Compal's green product designs are based on the concept of "Product Life Cycle." We take into account a product's environmental impact from raw material purchase, production, shipment, usage all the way to its disposal or recycling at the end stage. In the design phase, developers are required to focus not only on users' requirements, functionality and added value, but also to "minimize environmental burden" in each of the different stages. Inspired by decades of practical experience, Compal believes that green products must possess three design features: green materials, energy efficiency and ease of dis-assembly/recycling. Compal's environment-friendly designs have also been aligned with international trends and the needs of its stakeholders and customers to achieve the best eco-effectiveness. The following is an introduction to Compal's green product design, research and development progress:
Compal's green product life cycle chart
Green Product Design Highlights
Passed certification for QC080000 hazardous substance management
For the purpose of producing environment-friendly products and complying with international laws and customers' requirements, Compal has implemented a set of Management Standards for Environment-related Substances that consolidates all substances prohibited by international laws and customers. The number of controlled hazardous substances between 2010 and 2015 are shown in the following figure. Furthermore, by adopting component approval practices, as depicted in the following figure, Compal is able to efficiently and effectively screen input materials for the hazardous substance, and control what goes into production. Compal's overall product hazardous substance control process has been certified for "IECQ QC 080000 - Hazardous substance process management for electronic and electromechanical parts and products."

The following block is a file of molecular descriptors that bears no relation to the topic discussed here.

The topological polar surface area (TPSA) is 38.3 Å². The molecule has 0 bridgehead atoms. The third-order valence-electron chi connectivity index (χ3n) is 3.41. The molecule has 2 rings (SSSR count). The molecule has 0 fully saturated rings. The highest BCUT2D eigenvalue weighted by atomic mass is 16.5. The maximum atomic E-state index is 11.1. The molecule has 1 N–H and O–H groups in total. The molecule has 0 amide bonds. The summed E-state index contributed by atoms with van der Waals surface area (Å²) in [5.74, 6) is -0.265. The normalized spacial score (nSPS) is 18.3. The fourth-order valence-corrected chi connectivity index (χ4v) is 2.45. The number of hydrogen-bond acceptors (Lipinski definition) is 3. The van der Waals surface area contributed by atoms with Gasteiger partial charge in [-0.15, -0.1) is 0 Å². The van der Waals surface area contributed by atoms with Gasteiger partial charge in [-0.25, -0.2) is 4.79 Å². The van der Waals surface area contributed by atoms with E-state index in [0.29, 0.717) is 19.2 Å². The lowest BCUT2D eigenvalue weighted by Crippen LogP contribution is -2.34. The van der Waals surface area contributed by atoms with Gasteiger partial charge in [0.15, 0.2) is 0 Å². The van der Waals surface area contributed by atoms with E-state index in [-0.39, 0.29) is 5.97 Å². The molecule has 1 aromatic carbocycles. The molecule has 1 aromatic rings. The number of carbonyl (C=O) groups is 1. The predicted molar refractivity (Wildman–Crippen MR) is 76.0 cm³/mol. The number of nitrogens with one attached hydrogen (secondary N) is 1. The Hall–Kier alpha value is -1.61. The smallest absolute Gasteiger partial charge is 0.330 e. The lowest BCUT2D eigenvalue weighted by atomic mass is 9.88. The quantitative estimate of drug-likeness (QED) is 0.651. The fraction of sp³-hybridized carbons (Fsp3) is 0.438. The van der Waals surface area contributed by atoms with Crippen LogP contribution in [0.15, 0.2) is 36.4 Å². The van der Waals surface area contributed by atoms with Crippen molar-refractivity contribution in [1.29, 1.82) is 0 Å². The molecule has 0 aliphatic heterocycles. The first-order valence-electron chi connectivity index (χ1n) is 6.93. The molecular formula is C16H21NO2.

EU Restriction of Hazardous Substances (RoHS)
In light of increasing harm to the environment caused by waste electronics and appliances, the European Union implemented RoHS (Restriction of the use of Certain Hazardous Substances Directive) in 2002 that imposed controls over the concentration of 6 hazardous substances. 100% of Compal's products have complied with the limits imposed under RoHS, and no goods were returned due to the violation against RoHS. Compal also requests suppliers to adopt an early response to RoHS exclusions that are due to be removed in the near future, and begin reducing the use of substances such as DEHP, BBP, DBP and DIBP that are expected to take effect in 2019.
Substances controlled by RoHS
Registration, Evaluation and Authorization of Chemicals (REACH)
REACH (Registration, Evaluation, and Authorization of Chemicals) is a set of regulations imposed by the European Union to control imported chemical substances. REACH controls uses and imports of chemical substances by implementing a series of measures including registration, evaluation, authorization and mandatory disclosure. With regards to the 161 items listed as SVHC, Compal requires its suppliers to make full disclosure of SVHC contents in all supplied parts and encourages them to take steps towards reducing and eliminating uses of such substances as early as possible. As for the 31 authorized hazardous substances listed in REACH Annex XIV, Compal has also taken the initiative to eliminate usage in advance for the benefit of the environment.